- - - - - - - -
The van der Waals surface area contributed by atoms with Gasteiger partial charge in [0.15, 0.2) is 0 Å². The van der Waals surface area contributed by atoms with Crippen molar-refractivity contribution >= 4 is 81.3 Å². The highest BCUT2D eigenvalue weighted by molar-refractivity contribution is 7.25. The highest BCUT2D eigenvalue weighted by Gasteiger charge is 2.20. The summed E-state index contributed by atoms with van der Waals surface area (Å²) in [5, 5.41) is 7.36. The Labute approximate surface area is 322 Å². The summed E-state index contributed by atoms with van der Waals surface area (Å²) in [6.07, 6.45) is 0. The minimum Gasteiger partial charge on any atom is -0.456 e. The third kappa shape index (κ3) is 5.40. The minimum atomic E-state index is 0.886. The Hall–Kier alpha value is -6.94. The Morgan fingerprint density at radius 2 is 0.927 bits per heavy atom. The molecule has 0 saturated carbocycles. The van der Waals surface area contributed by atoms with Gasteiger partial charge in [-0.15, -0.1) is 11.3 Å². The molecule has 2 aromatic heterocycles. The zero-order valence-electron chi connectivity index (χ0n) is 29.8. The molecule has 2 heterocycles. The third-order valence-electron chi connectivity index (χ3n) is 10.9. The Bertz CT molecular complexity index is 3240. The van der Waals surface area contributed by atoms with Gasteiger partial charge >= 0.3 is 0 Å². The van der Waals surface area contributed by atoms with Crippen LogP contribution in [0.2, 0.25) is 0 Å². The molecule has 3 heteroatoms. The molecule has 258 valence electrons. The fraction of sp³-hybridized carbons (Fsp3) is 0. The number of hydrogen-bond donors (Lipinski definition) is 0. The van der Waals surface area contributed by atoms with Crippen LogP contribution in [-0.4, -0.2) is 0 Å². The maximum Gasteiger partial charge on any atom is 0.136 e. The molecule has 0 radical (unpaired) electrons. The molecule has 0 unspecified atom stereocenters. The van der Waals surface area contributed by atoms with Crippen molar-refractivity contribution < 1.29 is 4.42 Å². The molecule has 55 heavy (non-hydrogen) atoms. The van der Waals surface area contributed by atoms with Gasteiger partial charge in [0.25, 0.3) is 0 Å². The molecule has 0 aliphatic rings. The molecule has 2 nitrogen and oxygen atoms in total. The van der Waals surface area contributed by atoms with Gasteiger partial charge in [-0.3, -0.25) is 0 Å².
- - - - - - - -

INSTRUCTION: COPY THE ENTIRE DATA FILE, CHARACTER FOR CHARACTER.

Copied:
The van der Waals surface area contributed by atoms with Gasteiger partial charge in [0.15, 0.2) is 0 Å². The van der Waals surface area contributed by atoms with Crippen molar-refractivity contribution >= 4 is 81.3 Å². The highest BCUT2D eigenvalue weighted by molar-refractivity contribution is 7.25. The highest BCUT2D eigenvalue weighted by Gasteiger charge is 2.20. The summed E-state index contributed by atoms with van der Waals surface area (Å²) in [5, 5.41) is 7.36. The Labute approximate surface area is 322 Å². The summed E-state index contributed by atoms with van der Waals surface area (Å²) in [6.07, 6.45) is 0. The minimum Gasteiger partial charge on any atom is -0.456 e. The third kappa shape index (κ3) is 5.40. The minimum atomic E-state index is 0.886. The Hall–Kier alpha value is -6.94. The Morgan fingerprint density at radius 2 is 0.927 bits per heavy atom. The molecule has 0 saturated carbocycles. The van der Waals surface area contributed by atoms with Gasteiger partial charge in [-0.15, -0.1) is 11.3 Å². The molecule has 2 aromatic heterocycles. The zero-order valence-electron chi connectivity index (χ0n) is 29.8. The molecule has 2 heterocycles. The third-order valence-electron chi connectivity index (χ3n) is 10.9. The Bertz CT molecular complexity index is 3240. The van der Waals surface area contributed by atoms with Gasteiger partial charge >= 0.3 is 0 Å². The van der Waals surface area contributed by atoms with Crippen LogP contribution in [0.2, 0.25) is 0 Å². The molecule has 3 heteroatoms. The molecule has 258 valence electrons. The fraction of sp³-hybridized carbons (Fsp3) is 0. The number of hydrogen-bond donors (Lipinski definition) is 0. The van der Waals surface area contributed by atoms with Crippen LogP contribution in [-0.4, -0.2) is 0 Å². The maximum Gasteiger partial charge on any atom is 0.136 e. The molecule has 0 radical (unpaired) electrons. The molecule has 0 unspecified atom stereocenters. The van der Waals surface area contributed by atoms with Crippen molar-refractivity contribution < 1.29 is 4.42 Å². The molecule has 55 heavy (non-hydrogen) atoms. The van der Waals surface area contributed by atoms with Gasteiger partial charge in [0.25, 0.3) is 0 Å². The molecule has 0 aliphatic rings. The molecule has 2 nitrogen and oxygen atoms in total. The van der Waals surface area contributed by atoms with Gasteiger partial charge in [-0.3, -0.25) is 0 Å².